Blue-native (BN)-PAGE was performed with 5–13.5% (w/v polyacrylamide) gradient gels according to (Schägger and von Jagow, 1991) as described (Falke et al., 2010).

Circular Dichroism (CD) Spectroscopy

Far-UV CD spectra were recorded on a Jasco J710 spectropolarimeter (Falke et al., 2010). Spectra of purified Strep-tagged FocA and Strep-tagged FocA variants (0.07 mg ml-1) were recorded in 20 mM Tris-HCl, pH 8.0, 150 mM NaCl, 0.2 mM EDTA, and 1 mM DDM at 20°C in a 0.1 cm cuvette. The α-helical content for FocA and its truncation variants based on the CD-spectral properties was determined using the program CDNN (Böhm et al., 1992).

β-Galactosidase Activity Assays

The β-galactosidase enzyme activity was determined and calculated according to Miller (1972) as described (Falke et al., 2010). Each experiment was performed three times independently, and the activities for each sample were determined in triplicate.

Results

Membrane Integrity of C-terminally Truncated FocA Variants

Based on the structural analysis of FocA proteins (Wang et al., 2009; Waight et al., 2010; Lü et al., 2011, 2012b; Czyzewski and Wang, 2012), the cytoplasmically oriented C-terminus forms part of a short α-helix that caps, but is not part of, the sixth transmembrane helix, probably stabilizing the protomer in the membrane (Figure 1A). For FocA-like FNTs the sixth TM helix is terminated by the conserved amino acid residues I/L-Y-L-R/K (amino acids 277–280 based on E. coli FocA numbering) followed by a variable number of amino acids (see Figure 1B). In FocA from E. coli five amino acids, with the sequence ENDHH, follow R280. To determine whether this C-terminal pentapeptide has a role in formate translocation or integrity of the FocA pentamer within the membrane, we generated variants with successive single amino acid truncations at the C-terminus (Figure 1C). All seven variants were overproduced in E. coli strain BL21 (DE3) and their biophysical properties were first compared with those of full-length, N-terminally Strep-tagged FocA (Figure 2). After sub-cellular fractionation, six of the seven truncation variants were shown to be membrane-associated (Figure 2A) and based on western blot analysis with antibodies against full-length FocA they migrated in SDS-PAGE with a molecular mass of approximately 22 kDa, which is characteristic for the aberrant migration of native and highly hydrophobic FocA (Suppmann and Sawers, 1994; Falke et al., 2010). The FocA truncation variant that could not be detected in the membrane fraction by western blotting was FocA5Y278, which lacked seven C-terminal amino acids, including the Y-L-R motif (Figures 1A,C).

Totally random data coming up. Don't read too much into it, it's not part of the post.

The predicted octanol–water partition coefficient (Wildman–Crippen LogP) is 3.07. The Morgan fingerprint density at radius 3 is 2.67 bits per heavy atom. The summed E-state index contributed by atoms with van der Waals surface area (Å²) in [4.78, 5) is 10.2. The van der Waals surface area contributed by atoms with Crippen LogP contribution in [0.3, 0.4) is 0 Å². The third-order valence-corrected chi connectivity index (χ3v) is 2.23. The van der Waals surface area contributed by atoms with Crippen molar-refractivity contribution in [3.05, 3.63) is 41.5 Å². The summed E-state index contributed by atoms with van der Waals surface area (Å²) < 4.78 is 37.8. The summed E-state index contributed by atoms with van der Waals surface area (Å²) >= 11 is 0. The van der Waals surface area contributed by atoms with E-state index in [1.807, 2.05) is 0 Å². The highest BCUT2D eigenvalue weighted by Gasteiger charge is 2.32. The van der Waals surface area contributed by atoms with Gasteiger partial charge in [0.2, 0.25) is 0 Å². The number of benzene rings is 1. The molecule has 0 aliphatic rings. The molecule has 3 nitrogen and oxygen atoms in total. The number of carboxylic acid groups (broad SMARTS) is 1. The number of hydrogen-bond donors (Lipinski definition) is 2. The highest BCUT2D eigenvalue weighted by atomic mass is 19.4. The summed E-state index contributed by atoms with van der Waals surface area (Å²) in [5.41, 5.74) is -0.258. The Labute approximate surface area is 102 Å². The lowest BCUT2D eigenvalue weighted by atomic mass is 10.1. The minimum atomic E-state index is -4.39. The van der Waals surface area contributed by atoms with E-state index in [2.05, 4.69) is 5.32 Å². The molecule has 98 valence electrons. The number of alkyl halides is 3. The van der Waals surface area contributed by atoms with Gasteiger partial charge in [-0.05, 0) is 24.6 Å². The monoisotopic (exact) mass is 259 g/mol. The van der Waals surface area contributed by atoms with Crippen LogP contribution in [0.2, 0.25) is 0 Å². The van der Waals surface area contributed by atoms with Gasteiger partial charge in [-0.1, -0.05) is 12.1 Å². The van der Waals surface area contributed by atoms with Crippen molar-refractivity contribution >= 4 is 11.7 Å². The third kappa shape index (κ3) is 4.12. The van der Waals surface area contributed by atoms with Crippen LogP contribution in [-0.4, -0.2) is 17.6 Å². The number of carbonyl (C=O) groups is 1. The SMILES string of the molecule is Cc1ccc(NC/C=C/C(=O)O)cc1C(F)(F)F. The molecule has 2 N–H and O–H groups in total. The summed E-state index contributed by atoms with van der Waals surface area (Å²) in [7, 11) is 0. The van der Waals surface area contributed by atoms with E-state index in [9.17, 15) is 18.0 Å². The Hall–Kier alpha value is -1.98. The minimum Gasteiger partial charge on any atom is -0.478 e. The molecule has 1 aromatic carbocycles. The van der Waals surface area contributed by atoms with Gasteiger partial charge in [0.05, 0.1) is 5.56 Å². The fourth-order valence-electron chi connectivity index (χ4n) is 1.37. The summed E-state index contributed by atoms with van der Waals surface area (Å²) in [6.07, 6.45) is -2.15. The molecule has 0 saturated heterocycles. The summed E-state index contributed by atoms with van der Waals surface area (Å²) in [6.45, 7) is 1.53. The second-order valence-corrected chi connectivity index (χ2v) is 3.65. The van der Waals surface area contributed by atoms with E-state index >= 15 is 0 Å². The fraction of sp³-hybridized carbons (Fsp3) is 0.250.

FIGURE 2
www.frontiersin.org

FIGURE 2. Denaturing SDS-PAGE analysis of FocA variants. (A) Western blot: Aliquots of cytoplasmic fractions (CF; 50 μg total protein) and membrane fractions (MF 50 μg total protein) were separated by SDS-PAGE (12.5% w/v polyacrylamide) and, after transfer to nitrocellulose, the blot was challenged with anti-FocA antiserum. (B) Coomassie-stained gel: Purified FocA variants (8 μg of protein, except FocA5Y278 where only 0.2 μg of protein could be obtained) were separated in a 12.5% (w/v) polyacrylamide SDS gel and stained with Coomassie Brilliant Blue. (C) Western blot: Estimate of the amount of the purified FocA5Y278 variant directly after elution from the Strep-Tactin affinity chromatography column. (D) Western blot: The same samples (1 μg of protein, except FocA5Y278 had only 0.2 μg of protein) applied to the gel shown in (B) were challenged with anti-FocA antiserum. The migration positions of molecular mass markers are shown on the left of each panel and the monomeric, dimeric, and trimeric forms of the FocA variants are shown on the right of the panels.